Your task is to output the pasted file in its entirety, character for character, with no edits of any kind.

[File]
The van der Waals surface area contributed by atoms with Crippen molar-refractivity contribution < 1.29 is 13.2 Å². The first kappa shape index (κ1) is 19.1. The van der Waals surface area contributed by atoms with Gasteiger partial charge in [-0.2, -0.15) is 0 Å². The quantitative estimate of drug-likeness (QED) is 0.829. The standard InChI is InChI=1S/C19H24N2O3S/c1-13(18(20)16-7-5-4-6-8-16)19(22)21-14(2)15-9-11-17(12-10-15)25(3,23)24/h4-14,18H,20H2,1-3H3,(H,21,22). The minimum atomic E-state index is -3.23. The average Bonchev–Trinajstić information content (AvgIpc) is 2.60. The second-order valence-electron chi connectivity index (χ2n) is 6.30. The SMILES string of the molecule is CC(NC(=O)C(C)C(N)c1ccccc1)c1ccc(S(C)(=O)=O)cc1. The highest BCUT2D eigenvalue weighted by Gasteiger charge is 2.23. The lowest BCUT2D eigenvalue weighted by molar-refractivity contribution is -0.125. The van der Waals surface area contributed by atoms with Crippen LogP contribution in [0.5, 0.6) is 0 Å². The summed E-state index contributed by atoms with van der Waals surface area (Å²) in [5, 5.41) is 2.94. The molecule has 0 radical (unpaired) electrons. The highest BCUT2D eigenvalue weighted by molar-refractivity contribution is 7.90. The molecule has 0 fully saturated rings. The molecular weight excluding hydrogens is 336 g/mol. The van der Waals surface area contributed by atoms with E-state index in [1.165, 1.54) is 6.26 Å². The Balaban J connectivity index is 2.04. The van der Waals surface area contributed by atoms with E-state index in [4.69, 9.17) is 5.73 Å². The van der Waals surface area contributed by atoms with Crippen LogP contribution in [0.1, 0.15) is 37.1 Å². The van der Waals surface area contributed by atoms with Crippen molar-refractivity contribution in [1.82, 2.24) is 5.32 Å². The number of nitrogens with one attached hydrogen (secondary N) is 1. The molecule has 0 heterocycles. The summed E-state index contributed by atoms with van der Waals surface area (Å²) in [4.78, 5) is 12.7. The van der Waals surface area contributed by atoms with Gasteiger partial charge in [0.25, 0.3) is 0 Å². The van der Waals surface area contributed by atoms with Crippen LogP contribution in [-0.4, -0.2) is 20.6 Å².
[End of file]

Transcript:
The van der Waals surface area contributed by atoms with Crippen molar-refractivity contribution < 1.29 is 13.2 Å². The first kappa shape index (κ1) is 19.1. The van der Waals surface area contributed by atoms with Gasteiger partial charge in [-0.2, -0.15) is 0 Å². The quantitative estimate of drug-likeness (QED) is 0.829. The standard InChI is InChI=1S/C19H24N2O3S/c1-13(18(20)16-7-5-4-6-8-16)19(22)21-14(2)15-9-11-17(12-10-15)25(3,23)24/h4-14,18H,20H2,1-3H3,(H,21,22). The minimum atomic E-state index is -3.23. The average Bonchev–Trinajstić information content (AvgIpc) is 2.60. The second-order valence-electron chi connectivity index (χ2n) is 6.30. The SMILES string of the molecule is CC(NC(=O)C(C)C(N)c1ccccc1)c1ccc(S(C)(=O)=O)cc1. The highest BCUT2D eigenvalue weighted by Gasteiger charge is 2.23. The lowest BCUT2D eigenvalue weighted by molar-refractivity contribution is -0.125. The van der Waals surface area contributed by atoms with Crippen LogP contribution in [0.5, 0.6) is 0 Å². The summed E-state index contributed by atoms with van der Waals surface area (Å²) in [5, 5.41) is 2.94. The molecule has 0 radical (unpaired) electrons. The highest BCUT2D eigenvalue weighted by molar-refractivity contribution is 7.90. The molecule has 0 fully saturated rings. The molecular weight excluding hydrogens is 336 g/mol. The van der Waals surface area contributed by atoms with E-state index in [1.165, 1.54) is 6.26 Å². The Balaban J connectivity index is 2.04. The van der Waals surface area contributed by atoms with E-state index in [4.69, 9.17) is 5.73 Å². The van der Waals surface area contributed by atoms with Crippen LogP contribution in [0.1, 0.15) is 37.1 Å². The van der Waals surface area contributed by atoms with Crippen molar-refractivity contribution in [1.82, 2.24) is 5.32 Å². The number of nitrogens with one attached hydrogen (secondary N) is 1. The molecule has 0 heterocycles. The summed E-state index contributed by atoms with van der Waals surface area (Å²) in [4.78, 5) is 12.7. The van der Waals surface area contributed by atoms with Gasteiger partial charge in [0.25, 0.3) is 0 Å². The van der Waals surface area contributed by atoms with Crippen LogP contribution in [-0.4, -0.2) is 20.6 Å².